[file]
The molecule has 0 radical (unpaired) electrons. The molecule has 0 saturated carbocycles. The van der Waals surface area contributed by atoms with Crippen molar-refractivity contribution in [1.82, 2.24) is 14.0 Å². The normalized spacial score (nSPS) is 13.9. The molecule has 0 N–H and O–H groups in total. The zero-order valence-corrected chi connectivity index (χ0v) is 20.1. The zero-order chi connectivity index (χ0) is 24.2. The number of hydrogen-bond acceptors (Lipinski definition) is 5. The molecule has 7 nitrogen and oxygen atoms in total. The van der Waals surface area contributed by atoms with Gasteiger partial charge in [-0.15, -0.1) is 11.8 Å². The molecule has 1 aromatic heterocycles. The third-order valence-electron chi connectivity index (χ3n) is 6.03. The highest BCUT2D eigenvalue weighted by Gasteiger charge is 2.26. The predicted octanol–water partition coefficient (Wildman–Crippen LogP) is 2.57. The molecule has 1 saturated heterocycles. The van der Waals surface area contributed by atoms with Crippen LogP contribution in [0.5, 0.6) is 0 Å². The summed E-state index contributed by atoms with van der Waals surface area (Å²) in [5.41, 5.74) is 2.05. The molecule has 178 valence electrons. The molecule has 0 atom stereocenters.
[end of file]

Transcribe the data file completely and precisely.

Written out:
The molecule has 0 radical (unpaired) electrons. The molecule has 0 saturated carbocycles. The van der Waals surface area contributed by atoms with Crippen molar-refractivity contribution in [1.82, 2.24) is 14.0 Å². The normalized spacial score (nSPS) is 13.9. The molecule has 0 N–H and O–H groups in total. The zero-order valence-corrected chi connectivity index (χ0v) is 20.1. The zero-order chi connectivity index (χ0) is 24.2. The number of hydrogen-bond acceptors (Lipinski definition) is 5. The molecule has 7 nitrogen and oxygen atoms in total. The van der Waals surface area contributed by atoms with Gasteiger partial charge in [-0.15, -0.1) is 11.8 Å². The molecule has 1 aromatic heterocycles. The third-order valence-electron chi connectivity index (χ3n) is 6.03. The highest BCUT2D eigenvalue weighted by Gasteiger charge is 2.26. The predicted octanol–water partition coefficient (Wildman–Crippen LogP) is 2.57. The molecule has 1 saturated heterocycles. The van der Waals surface area contributed by atoms with Crippen LogP contribution in [0.5, 0.6) is 0 Å². The summed E-state index contributed by atoms with van der Waals surface area (Å²) in [5.41, 5.74) is 2.05. The molecule has 178 valence electrons. The molecule has 0 atom stereocenters.